Bass for Picasso
Review by Tulis McCall
(3 May 2010)
There is one thing that Theater Breaking Through Barriers does very well and that is featuring actors with physical disabilities. This is a gesture that the entire theatre community should emulate, along with casting actors who are otherwise not thin, and white, with perfect hair and who are younger than my winter coat.
That being said, there is no gesture large enough to overcome a triple play of inadequate writing, acting and directing. Bass For Picasso possesses all three.
This is the story of a gay female couple with two children who host a dinner party in their apartment. Francesca is a food writer for the New York Times and has decided to create an evening from the Alice B. Toklas Cookbook. She will feature the recipe called Bass For Picasso, which was named for obvious reasons, and conclude the dinner with Alice's famous Hashish Brownies. The guests include a playwright, Kev (Terry Small) who was supposed to bring a children's book author but instead brings Bricka (Mary Therea Archbold) who is in the middle of a child custody fight with her dead partner's parents. Pilar (Felice Neals) is Francesca's partner and, as far as we can tell, has no occupation. Last on the guest list is Joe, a doctor who works in the Emergency Room at Kings County hospital. His partner has also been invited, but will prove to be a no-show in what is meant to be a running gag featuring a series of phone calls from Bob who is so inept, and probably high, that he cannot find his way to the dinner party.
As the dinner party progresses there are a series of setbacks that prevent the Bass from showing up on the table. There is a skit that the two children, playing alone upstairs with nipple clamps and Mapplethorpe art, perform off stage. The first attempt at Bass fails and a new fish must be procured. Pilar and Bricka engage in some extra curricular activities in the bedroom. Joe takes a phone call from the emergency room regarding an in-house stabbing. Bricka tells the story of her partner's death. Kev reveals that his new play chronicles the private lives of the characters on stage. Francesca admits that she had an affair with Bricka's partner.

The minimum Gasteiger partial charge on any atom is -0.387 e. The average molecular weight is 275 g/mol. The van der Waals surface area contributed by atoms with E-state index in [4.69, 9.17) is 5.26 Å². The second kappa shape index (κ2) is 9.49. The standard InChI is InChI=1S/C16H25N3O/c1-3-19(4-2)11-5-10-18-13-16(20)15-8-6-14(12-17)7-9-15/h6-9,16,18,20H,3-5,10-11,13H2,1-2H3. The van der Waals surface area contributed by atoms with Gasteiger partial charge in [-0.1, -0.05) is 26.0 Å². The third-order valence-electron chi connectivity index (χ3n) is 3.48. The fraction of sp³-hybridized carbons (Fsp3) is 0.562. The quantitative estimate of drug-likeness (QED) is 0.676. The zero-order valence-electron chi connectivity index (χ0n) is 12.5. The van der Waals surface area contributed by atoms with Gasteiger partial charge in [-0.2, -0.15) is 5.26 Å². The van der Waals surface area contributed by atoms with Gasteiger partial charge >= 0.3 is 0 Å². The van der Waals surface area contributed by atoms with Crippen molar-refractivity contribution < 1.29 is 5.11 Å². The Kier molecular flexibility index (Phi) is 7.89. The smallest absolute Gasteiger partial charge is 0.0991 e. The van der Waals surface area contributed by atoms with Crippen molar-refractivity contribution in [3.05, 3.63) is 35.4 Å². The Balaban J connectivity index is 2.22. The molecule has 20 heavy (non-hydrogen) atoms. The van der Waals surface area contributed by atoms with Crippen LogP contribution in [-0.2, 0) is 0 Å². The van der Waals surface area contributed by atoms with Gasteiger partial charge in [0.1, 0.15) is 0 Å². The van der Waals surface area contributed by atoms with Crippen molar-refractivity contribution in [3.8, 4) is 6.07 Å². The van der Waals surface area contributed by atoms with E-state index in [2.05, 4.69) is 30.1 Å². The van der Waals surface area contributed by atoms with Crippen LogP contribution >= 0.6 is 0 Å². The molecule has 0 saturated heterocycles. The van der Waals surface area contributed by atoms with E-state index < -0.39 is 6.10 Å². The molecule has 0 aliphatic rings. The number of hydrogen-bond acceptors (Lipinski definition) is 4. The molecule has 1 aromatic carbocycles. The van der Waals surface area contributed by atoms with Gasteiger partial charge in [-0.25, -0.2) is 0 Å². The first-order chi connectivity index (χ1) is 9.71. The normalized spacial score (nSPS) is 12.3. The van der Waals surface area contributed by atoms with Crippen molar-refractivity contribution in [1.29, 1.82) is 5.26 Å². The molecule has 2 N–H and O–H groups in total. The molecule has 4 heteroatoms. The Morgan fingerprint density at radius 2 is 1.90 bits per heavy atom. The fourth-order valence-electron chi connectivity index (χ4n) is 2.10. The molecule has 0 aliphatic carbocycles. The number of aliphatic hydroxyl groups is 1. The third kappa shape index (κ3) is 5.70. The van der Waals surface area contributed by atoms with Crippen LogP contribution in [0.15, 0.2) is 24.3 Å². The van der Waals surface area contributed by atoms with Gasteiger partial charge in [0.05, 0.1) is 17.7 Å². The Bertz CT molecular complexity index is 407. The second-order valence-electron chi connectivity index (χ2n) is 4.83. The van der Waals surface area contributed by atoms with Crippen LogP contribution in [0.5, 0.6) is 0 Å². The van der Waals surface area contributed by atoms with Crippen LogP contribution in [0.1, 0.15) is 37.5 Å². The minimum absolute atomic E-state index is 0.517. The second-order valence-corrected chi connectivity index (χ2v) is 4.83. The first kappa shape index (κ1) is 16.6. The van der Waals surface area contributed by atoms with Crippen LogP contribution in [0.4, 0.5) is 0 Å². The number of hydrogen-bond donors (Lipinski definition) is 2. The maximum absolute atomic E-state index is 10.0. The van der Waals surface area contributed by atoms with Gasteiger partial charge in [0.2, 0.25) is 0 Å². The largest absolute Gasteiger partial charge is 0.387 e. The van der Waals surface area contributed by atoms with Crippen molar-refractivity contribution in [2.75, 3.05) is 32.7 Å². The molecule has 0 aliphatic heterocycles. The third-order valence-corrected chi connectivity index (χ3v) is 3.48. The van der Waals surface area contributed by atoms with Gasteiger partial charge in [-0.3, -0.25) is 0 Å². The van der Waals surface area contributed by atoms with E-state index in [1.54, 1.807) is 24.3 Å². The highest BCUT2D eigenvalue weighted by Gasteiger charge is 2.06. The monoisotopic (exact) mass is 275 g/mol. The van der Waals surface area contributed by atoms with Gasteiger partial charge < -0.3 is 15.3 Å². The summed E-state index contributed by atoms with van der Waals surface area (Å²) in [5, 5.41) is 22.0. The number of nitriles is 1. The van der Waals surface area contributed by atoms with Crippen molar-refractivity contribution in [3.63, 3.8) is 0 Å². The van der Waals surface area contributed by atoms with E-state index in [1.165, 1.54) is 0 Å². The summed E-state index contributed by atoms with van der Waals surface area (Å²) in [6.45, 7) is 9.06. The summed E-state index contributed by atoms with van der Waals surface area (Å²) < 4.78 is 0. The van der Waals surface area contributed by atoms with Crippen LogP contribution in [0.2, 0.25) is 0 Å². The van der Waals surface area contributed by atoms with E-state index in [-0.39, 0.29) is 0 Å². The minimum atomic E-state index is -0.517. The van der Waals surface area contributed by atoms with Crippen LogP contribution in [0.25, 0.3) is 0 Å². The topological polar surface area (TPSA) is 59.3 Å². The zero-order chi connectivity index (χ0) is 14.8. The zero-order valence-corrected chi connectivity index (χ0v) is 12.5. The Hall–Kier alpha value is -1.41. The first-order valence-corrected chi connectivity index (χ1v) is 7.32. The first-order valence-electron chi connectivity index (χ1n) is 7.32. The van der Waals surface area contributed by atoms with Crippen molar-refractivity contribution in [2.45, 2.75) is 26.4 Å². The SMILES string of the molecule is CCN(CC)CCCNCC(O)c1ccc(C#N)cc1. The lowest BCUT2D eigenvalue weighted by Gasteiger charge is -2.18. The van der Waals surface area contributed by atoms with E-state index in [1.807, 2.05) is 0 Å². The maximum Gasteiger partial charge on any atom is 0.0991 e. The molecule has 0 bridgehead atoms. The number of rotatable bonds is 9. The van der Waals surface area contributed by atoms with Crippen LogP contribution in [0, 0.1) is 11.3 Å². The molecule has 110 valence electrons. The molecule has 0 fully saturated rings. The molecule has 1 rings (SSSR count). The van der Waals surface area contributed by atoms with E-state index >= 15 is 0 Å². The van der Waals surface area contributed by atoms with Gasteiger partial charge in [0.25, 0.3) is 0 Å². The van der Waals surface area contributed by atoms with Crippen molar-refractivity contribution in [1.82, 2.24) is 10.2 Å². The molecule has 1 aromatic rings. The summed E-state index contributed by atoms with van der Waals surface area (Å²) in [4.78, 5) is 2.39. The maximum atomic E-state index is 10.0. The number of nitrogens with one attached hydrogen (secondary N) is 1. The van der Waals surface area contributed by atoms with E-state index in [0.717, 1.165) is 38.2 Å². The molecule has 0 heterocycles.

In case none of these facts sounds connected to the other, you get the reader of the day award. Instead of a plot, Bass For Picasso features a series of events that are dumped onto the stage like recent purchases from a greenmarket. In addition, the direction that accompanies the facts is filled with pauses that land with a wallop on the stage floor. In acting parlance, "you could unload a banana boat," during any number of them. The casting, particularly the choice of Felice Neals who is earnest but lacking, is sloppy at best. And finally, the use of Ms. Hollander's prosthetic leg as a weapon is a pointless and cheap shot that undermines the work of this company.
This is an evening of theatre that will make your face numb. And it is too bad. All that care and work put into a piece that should, at the very least, be taken back to the drawing table whence it left prematurely. Ms. Ryan needs the guidance of a dramaturge. She also needs the guidance of a fact checker: the famous hashish brownies were really fudge, and the recipe was not included in the 1954 American edition published by Harpers. If Francesca were using the British copy, that would have been a factoid to share with her guests. And if not, our characters were feasting on mythical food. A play that makes no sense with food that doesn't exist. That figures.
Originally published on